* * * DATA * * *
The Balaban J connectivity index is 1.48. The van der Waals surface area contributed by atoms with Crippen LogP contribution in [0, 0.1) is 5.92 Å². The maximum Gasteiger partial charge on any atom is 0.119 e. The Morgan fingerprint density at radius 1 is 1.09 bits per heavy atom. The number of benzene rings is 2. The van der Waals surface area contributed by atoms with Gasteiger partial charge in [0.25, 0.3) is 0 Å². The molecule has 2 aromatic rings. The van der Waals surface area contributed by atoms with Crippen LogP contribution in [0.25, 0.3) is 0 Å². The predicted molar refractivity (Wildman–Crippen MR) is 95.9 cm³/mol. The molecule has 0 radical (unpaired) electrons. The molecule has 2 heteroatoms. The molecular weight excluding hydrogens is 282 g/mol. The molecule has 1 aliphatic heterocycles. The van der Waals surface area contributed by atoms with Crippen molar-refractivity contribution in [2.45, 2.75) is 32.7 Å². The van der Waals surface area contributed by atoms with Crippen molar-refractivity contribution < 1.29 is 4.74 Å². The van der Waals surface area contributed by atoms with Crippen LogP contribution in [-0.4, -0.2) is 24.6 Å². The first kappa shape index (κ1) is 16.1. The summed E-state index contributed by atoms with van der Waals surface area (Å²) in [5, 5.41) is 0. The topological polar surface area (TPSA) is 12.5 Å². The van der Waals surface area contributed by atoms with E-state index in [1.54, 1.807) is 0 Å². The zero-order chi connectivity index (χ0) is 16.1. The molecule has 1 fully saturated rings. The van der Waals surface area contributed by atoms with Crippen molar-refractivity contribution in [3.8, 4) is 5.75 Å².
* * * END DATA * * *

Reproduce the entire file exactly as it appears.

The Balaban J connectivity index is 1.48. The van der Waals surface area contributed by atoms with Crippen LogP contribution in [0, 0.1) is 5.92 Å². The maximum Gasteiger partial charge on any atom is 0.119 e. The Morgan fingerprint density at radius 1 is 1.09 bits per heavy atom. The number of benzene rings is 2. The van der Waals surface area contributed by atoms with Gasteiger partial charge in [0.25, 0.3) is 0 Å². The molecule has 2 aromatic rings. The van der Waals surface area contributed by atoms with Crippen LogP contribution in [0.25, 0.3) is 0 Å². The predicted molar refractivity (Wildman–Crippen MR) is 95.9 cm³/mol. The molecule has 0 radical (unpaired) electrons. The molecule has 2 heteroatoms. The molecular weight excluding hydrogens is 282 g/mol. The molecule has 1 aliphatic heterocycles. The van der Waals surface area contributed by atoms with Crippen molar-refractivity contribution in [2.45, 2.75) is 32.7 Å². The van der Waals surface area contributed by atoms with Crippen molar-refractivity contribution < 1.29 is 4.74 Å². The van der Waals surface area contributed by atoms with Crippen LogP contribution in [-0.4, -0.2) is 24.6 Å². The first kappa shape index (κ1) is 16.1. The summed E-state index contributed by atoms with van der Waals surface area (Å²) in [5, 5.41) is 0. The topological polar surface area (TPSA) is 12.5 Å². The van der Waals surface area contributed by atoms with E-state index in [1.54, 1.807) is 0 Å². The zero-order chi connectivity index (χ0) is 16.1. The molecule has 1 fully saturated rings. The van der Waals surface area contributed by atoms with Crippen molar-refractivity contribution in [3.8, 4) is 5.75 Å².